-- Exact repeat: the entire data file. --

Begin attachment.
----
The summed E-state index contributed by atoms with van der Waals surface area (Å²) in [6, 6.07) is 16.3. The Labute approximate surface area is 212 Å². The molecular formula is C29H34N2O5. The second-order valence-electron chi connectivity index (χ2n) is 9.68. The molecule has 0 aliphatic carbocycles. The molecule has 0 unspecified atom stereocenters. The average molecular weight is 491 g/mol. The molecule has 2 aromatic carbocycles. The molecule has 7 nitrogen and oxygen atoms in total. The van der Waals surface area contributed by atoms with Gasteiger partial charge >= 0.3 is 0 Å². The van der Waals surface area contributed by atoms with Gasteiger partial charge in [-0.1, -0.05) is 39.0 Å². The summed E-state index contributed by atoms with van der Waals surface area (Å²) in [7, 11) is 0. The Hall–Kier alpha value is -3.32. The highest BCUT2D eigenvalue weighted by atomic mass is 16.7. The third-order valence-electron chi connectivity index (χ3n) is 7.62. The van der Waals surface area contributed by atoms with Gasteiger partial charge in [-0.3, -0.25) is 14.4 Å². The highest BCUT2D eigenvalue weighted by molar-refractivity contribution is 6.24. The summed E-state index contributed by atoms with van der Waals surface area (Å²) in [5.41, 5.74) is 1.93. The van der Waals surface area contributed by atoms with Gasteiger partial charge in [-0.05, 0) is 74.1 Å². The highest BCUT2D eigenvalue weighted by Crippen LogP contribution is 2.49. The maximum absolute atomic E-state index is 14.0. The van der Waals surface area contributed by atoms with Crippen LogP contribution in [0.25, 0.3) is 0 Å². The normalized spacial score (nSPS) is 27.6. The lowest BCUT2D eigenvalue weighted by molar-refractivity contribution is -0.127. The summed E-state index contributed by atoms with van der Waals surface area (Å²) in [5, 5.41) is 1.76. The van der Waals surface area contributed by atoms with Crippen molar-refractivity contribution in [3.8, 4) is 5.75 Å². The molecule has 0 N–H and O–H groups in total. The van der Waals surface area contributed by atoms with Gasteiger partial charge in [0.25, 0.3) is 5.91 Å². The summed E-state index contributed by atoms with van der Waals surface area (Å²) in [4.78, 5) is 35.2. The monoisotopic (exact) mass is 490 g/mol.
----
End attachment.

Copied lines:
The summed E-state index contributed by atoms with van der Waals surface area (Å²) in [6, 6.07) is 16.3. The Labute approximate surface area is 212 Å². The molecular formula is C29H34N2O5. The second-order valence-electron chi connectivity index (χ2n) is 9.68. The molecule has 0 aliphatic carbocycles. The molecule has 0 unspecified atom stereocenters. The average molecular weight is 491 g/mol. The molecule has 2 aromatic carbocycles. The molecule has 7 nitrogen and oxygen atoms in total. The van der Waals surface area contributed by atoms with Gasteiger partial charge >= 0.3 is 0 Å². The van der Waals surface area contributed by atoms with Gasteiger partial charge in [-0.1, -0.05) is 39.0 Å². The summed E-state index contributed by atoms with van der Waals surface area (Å²) in [7, 11) is 0. The Hall–Kier alpha value is -3.32. The highest BCUT2D eigenvalue weighted by atomic mass is 16.7. The third-order valence-electron chi connectivity index (χ3n) is 7.62. The van der Waals surface area contributed by atoms with Gasteiger partial charge in [-0.3, -0.25) is 14.4 Å². The highest BCUT2D eigenvalue weighted by molar-refractivity contribution is 6.24. The summed E-state index contributed by atoms with van der Waals surface area (Å²) in [5.41, 5.74) is 1.93. The van der Waals surface area contributed by atoms with Gasteiger partial charge in [-0.05, 0) is 74.1 Å². The highest BCUT2D eigenvalue weighted by Crippen LogP contribution is 2.49. The maximum absolute atomic E-state index is 14.0. The van der Waals surface area contributed by atoms with Crippen LogP contribution in [0.25, 0.3) is 0 Å². The normalized spacial score (nSPS) is 27.6. The lowest BCUT2D eigenvalue weighted by molar-refractivity contribution is -0.127. The summed E-state index contributed by atoms with van der Waals surface area (Å²) in [5, 5.41) is 1.76. The van der Waals surface area contributed by atoms with Crippen molar-refractivity contribution in [3.8, 4) is 5.75 Å². The molecule has 0 N–H and O–H groups in total. The van der Waals surface area contributed by atoms with Gasteiger partial charge in [0.25, 0.3) is 5.91 Å². The summed E-state index contributed by atoms with van der Waals surface area (Å²) in [4.78, 5) is 35.2. The monoisotopic (exact) mass is 490 g/mol.